• Norton VG, Imai BS, Yau P, Bradbury EM. Histone acetylation reduces nucleosome core particle linking number change. Cell. 1989 May 5;57(3):449–457. [PubMed]
  • Bauer WR, Hayes JJ, White JH, Wolffe AP. Nucleosome structural changes due to acetylation. J Mol Biol. 1994 Feb 25;236(3):685–690. [PubMed]
  • Lutter LC, Judis L, Paretti RF. Effects of histone acetylation on chromatin topology in vivo. Mol Cell Biol. 1992 Nov;12(11):5004–5014. [PMC free article] [PubMed]
  • Hebbes TR, Thorne AW, Crane-Robinson C. A direct link between core histone acetylation and transcriptionally active chromatin. EMBO J. 1988 May;7(5):1395–1402. [PubMed]
  • Hebbes TR, Clayton AL, Thorne AW, Crane-Robinson C. Core histone hyperacetylation co-maps with generalized DNase I sensitivity in the chicken beta-globin chromosomal domain. EMBO J. 1994 Apr 15;13(8):1823–1830. [PubMed]
  • Oguchi S, Walker WA, Sanderson IR. Profile of IGF-binding proteins secreted by intestinal epithelial cells changes with differentiation. Am J Physiol. 1994 Nov;267(5 Pt 1):G843–G850. [PubMed]
  • Cousens LS, Alberts BM. Accessibility of newly synthesized chromatin to histone acetylase. J Biol Chem. 1982 Apr 10;257(7):3945–3949. [PubMed]
  • Sanderson IR, Walker WA. Uptake and transport of macromolecules by the intestine: possible role in clinical disorders (an update). Gastroenterology. 1993 Feb;104(2):622–639. [PubMed]
  • Keshavarzian A, Fusunyan RD, Jacyno M, Winship D, MacDermott RP, Sanderson IR. Increased interleukin-8 (IL-8) in rectal dialysate from patients with ulcerative colitis: evidence for a biological role for IL-8 in inflammation of the colon. Am J Gastroenterol. 1999 Mar;94(3):704–712. [PubMed]
  • Harig JM, Soergel KH, Komorowski RA, Wood CM. Treatment of diversion colitis with short-chain-fatty acid irrigation. N Engl J Med. 1989 Jan 5;320(1):23–28. [PubMed]
  • O'Moráin C, Segal AW, Levi AJ. Elemental diet as primary treatment of acute Crohn's disease: a controlled trial. Br Med J (Clin Res Ed) 1984 Jun 23;288(6434):1859–1862. [PMC free article] [PubMed]
  • Sanderson IR, Udeen S, Davies PS, Savage MO, Walker-Smith JA. Remission induced by an elemental diet in small bowel Crohn's disease. Arch Dis Child. 1987 Feb;62(2):123–127. [PMC free article] [PubMed]
  • Vernia P, Cittadini M, Caprilli R, Torsoli A. Topical treatment of refractory distal ulcerative colitis with 5-ASA and sodium butyrate. Dig Dis Sci. 1995 Feb;40(2):305–307. [PubMed]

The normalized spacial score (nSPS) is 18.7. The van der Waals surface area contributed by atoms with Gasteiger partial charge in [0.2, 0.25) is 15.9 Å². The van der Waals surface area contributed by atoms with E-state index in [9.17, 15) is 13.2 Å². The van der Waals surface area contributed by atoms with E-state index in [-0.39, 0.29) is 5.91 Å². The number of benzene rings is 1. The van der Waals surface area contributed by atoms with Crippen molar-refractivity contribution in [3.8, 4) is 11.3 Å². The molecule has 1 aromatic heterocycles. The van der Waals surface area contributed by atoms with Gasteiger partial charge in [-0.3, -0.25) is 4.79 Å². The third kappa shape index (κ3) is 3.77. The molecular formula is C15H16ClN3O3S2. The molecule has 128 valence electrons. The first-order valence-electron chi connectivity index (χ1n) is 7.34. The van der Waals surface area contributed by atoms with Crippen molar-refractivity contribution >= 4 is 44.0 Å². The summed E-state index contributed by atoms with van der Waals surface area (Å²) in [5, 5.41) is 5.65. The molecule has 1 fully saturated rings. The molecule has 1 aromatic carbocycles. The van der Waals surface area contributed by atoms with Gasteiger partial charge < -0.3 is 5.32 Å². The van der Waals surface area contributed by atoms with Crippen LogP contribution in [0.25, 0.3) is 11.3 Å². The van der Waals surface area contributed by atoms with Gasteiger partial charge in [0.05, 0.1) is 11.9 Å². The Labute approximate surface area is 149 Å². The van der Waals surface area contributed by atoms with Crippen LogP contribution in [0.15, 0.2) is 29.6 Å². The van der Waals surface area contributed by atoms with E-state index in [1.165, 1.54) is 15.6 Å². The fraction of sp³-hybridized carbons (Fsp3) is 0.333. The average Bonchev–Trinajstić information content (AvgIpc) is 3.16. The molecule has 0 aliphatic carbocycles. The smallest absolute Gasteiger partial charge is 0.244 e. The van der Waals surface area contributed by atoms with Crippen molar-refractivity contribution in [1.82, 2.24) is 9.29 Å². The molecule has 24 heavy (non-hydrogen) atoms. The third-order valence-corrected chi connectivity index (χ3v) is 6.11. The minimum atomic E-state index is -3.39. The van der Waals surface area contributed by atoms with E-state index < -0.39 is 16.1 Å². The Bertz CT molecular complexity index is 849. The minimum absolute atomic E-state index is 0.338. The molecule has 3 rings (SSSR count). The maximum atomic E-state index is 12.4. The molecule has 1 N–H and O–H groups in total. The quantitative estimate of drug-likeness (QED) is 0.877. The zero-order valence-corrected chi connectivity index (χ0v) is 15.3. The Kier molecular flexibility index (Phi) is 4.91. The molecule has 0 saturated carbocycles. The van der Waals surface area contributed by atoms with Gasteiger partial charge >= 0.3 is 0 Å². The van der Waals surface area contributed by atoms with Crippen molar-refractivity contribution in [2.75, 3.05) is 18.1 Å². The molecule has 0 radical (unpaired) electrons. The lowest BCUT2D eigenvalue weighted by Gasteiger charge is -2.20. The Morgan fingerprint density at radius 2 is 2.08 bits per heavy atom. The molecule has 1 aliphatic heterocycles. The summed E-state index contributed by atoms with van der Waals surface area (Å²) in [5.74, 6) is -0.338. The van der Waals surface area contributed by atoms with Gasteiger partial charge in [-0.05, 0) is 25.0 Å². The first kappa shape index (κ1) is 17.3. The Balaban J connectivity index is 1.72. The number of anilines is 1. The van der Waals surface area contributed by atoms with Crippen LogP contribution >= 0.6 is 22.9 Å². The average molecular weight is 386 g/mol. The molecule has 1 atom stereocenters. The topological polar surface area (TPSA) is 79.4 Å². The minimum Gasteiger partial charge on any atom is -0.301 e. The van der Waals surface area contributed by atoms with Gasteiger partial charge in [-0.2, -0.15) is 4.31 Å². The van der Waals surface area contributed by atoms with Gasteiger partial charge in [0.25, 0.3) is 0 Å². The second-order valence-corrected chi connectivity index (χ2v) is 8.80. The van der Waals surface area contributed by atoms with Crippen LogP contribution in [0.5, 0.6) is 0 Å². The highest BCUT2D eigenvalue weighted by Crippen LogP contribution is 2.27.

• Breuer RI, Soergel KH, Lashner BA, Christ ML, Hanauer SB, Vanagunas A, Harig JM, Keshavarzian A, Robinson M, Sellin JH, et al. Short chain fatty acid rectal irrigation for left-sided ulcerative colitis: a randomised, placebo controlled trial. Gut. 1997 Apr;40(4):485–491. [PMC free article] [PubMed]
  • Janson W, Brandner G, Siegel J. Butyrate modulates DNA-damage-induced p53 response by induction of p53-independent differentiation and apoptosis. Oncogene. 1997 Sep 18;15(12):1395–1406. [PubMed]
  • Ohno Y, Lee J, Fusunyan RD, MacDermott RP, Sanderson IR. Macrophage inflammatory protein-2: chromosomal regulation in rat small intestinal epithelial cells. Proc Natl Acad Sci U S A. 1997 Sep 16;94(19):10279–10284. [PubMed]
  • Nowak R. Molecular machines may aid gene expression. Science. 1995 Dec 8;270(5242):1589–1590. [PubMed]
  • Hong L, Schroth GP, Matthews HR, Yau P, Bradbury EM. Studies of the DNA binding properties of histone H4 amino terminus. Thermal denaturation studies reveal that acetylation markedly reduces the binding constant of the H4 "tail" to DNA. J Biol Chem. 1993 Jan 5;268(1):305–314. [PubMed]
  • Luger K, Mäder AW, Richmond RK, Sargent DF, Richmond TJ. Crystal structure of the nucleosome core particle at 2.8 A resolution. Nature. 1997 Sep 18;389(6648):251–260. [PubMed]
  • Klehr D, Maass K, Bode J. Scaffold-attached regions from the human interferon beta domain can be used to enhance the stable expression of genes under the control of various promoters. Biochemistry. 1991 Feb 5;30(5):1264–1270. [PubMed]
  • Klehr D, Schlake T, Maass K, Bode J. Scaffold-attached regions (SAR elements) mediate transcriptional effects due to butyrate. Biochemistry. 1992 Mar 31;31(12):3222–3229. [PubMed]

Articles from Molecular Medicine are provided here courtesy of The Feinstein Institute for Medical Research at North Shore LIJ